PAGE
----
Patients should be typed for HNA following the guidelines for donor HNA typing. A provisional type can be issued on the basis of a phenotype/genotype performed on one occasion. However, it is recommended that, if possible, a second typing technique be used on the first occasion of testing, especially where quality exercises or routine practice have revealed technical problems in typing for particular polymorphisms.
Patients should be investigated for HNA antibodies following the guidelines for donor investigation. However, laboratories providing diagnostic tests for neonatal alloimmune neutropenia (NAIN) are advised to investigate cases with a clinical diagnosis of possible NAIN and a negative HNA antibody screen for antibodies against low-frequency or ‘private’ antigens. An effective approach is to use granulocytes from the child’s father as an additional panel cell (paternal granulocytes should be HNA typed as a ‘patient sample’). Alternatively, laboratories may refer such cases to a reference laboratory.
In the investigation of TRALI, implicated donor samples should be investigated for the presence of both HNA and HLA Class I and Class II antibodies (see also section 16.6). There is usually no requirement to investigate the patient’s serum for HNA or HLA antibodies, but if this is necessary both pre- and post-transfusion samples (where available) should be investigated. Where antibody specificities are identified, the donor and patient should be typed to determine the presence or absence of the cognate antigen. If required, a crossmatch may be performed between the implicated donor serum samples and granulocytes/lymphocytes from the patient to determine the clinical relevance of any antibodies and the presence of any low-frequency antibodies. When ‘pooled’ platelet products are implicated in a case of TRALI, consideration should also be given to the possibility of the formation of inter-donor immune complexes. In such cases, all the donors who contributed to the pool should also be HNA and HLA typed. In a small proportion of TRALI cases, patient antibodies may react with infused donor cells/antigens and it may be necessary to incubate the patient’s serum with granulocytes/lymphocytes from the donor.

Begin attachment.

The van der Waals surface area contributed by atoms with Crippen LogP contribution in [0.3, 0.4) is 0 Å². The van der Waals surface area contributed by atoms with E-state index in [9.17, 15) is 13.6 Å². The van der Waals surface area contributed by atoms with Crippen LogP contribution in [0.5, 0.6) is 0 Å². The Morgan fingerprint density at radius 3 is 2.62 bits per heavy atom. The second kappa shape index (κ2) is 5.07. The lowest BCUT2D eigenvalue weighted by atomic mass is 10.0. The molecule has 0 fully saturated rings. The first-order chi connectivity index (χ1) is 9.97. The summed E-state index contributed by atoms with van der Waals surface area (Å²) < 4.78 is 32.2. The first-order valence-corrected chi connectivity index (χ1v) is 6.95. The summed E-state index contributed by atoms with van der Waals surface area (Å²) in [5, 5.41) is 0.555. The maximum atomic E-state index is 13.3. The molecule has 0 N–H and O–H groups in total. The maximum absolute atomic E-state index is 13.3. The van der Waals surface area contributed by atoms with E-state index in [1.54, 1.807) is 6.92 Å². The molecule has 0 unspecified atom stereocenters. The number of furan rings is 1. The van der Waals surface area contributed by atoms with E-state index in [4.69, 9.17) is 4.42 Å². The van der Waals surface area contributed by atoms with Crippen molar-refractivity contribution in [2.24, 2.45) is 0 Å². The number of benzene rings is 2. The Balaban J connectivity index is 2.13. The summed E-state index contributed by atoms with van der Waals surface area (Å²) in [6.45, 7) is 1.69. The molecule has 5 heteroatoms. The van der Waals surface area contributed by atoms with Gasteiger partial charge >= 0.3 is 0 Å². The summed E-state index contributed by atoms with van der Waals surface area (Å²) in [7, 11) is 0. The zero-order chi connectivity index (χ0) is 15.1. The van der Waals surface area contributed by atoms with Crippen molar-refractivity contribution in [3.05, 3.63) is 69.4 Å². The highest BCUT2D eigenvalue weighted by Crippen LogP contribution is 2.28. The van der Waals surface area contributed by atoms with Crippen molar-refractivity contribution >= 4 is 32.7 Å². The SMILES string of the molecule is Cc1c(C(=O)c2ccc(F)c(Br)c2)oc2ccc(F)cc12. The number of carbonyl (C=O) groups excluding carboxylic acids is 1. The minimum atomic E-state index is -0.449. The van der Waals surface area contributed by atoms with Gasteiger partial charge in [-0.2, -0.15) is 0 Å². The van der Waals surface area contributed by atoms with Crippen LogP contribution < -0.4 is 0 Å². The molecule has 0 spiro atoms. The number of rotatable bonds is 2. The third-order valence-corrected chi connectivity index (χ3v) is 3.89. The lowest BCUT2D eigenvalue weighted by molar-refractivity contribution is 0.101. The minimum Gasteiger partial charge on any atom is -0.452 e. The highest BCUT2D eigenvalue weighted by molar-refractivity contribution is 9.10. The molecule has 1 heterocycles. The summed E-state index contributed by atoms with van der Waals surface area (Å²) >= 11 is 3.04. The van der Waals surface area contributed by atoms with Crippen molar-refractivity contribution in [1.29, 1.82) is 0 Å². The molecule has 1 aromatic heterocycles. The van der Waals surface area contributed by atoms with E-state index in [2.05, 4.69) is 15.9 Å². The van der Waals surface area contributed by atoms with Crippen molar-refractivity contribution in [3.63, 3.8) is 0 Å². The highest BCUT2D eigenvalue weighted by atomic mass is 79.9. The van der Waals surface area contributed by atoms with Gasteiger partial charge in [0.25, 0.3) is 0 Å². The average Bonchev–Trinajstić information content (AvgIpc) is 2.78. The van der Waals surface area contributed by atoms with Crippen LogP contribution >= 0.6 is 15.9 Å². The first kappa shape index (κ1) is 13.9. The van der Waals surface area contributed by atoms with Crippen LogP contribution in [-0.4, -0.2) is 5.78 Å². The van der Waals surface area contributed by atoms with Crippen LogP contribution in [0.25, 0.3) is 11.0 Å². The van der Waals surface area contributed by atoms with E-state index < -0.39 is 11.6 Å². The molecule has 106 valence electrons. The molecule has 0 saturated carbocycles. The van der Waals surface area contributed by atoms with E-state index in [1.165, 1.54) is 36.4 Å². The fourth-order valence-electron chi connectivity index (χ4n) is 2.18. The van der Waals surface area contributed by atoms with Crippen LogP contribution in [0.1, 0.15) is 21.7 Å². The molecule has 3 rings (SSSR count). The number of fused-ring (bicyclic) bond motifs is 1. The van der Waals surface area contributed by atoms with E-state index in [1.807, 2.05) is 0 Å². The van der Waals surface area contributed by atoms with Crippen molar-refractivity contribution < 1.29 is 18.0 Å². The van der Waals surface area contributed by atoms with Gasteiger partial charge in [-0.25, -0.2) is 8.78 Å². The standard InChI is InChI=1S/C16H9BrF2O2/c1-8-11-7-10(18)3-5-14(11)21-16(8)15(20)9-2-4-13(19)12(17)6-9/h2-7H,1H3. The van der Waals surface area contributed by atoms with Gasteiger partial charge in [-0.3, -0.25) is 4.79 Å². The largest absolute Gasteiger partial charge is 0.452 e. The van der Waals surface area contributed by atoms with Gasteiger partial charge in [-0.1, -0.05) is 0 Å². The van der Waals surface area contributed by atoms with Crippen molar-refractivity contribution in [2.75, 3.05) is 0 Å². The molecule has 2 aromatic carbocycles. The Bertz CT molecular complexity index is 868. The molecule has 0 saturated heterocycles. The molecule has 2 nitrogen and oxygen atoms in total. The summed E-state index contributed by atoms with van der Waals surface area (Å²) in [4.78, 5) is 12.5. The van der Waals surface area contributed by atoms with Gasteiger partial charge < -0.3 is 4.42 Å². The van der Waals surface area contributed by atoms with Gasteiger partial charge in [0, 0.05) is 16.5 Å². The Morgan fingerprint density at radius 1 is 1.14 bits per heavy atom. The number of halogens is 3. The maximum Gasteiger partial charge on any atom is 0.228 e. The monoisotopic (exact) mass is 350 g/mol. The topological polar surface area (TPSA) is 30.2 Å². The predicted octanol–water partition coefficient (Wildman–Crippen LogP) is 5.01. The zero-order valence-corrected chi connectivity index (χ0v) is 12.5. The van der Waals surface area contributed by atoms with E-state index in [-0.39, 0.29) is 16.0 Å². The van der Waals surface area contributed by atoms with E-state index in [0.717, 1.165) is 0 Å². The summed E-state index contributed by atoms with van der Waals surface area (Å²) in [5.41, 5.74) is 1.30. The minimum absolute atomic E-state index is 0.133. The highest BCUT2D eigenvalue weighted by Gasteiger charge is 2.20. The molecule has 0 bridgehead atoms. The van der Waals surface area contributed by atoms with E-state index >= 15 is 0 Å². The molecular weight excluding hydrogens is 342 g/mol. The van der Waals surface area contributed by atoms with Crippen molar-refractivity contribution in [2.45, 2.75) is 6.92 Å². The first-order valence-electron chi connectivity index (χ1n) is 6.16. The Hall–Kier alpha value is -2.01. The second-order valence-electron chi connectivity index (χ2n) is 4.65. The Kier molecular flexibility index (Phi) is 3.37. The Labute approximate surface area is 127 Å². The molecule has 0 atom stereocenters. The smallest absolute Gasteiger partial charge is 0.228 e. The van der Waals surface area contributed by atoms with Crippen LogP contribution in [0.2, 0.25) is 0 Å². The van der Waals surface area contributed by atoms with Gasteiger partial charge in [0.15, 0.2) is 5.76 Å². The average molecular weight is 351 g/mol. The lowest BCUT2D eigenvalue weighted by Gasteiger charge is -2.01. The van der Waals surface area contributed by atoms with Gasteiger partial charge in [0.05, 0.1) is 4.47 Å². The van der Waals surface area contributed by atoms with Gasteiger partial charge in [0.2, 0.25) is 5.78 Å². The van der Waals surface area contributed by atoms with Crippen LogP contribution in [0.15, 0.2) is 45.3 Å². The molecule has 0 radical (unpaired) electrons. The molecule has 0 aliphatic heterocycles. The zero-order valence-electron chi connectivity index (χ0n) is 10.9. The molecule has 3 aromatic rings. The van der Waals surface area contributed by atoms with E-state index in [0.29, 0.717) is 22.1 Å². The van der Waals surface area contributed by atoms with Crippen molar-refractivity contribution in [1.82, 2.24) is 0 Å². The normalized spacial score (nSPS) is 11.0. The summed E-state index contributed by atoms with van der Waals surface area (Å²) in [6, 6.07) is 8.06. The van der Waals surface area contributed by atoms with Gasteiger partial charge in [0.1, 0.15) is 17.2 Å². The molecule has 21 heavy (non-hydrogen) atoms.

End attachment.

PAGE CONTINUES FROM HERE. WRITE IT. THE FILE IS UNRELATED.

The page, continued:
Crossmatch studies in both suspected NAIN and TRALI cases require that the granulocytes/lymphocytes are isolated from the patient’s blood samples within 24 hours of venesection.
A patient or donor with HNA alloantibodies should receive an HNA antibody card and an information leaflet wherever this is available.
Anticoagulated blood samples, less than 24 hours old, from a sufficient number of different normal donors to give a statistically valid normal range, should be used as control samples for the determination of granulocyte-bound immunoglobulins.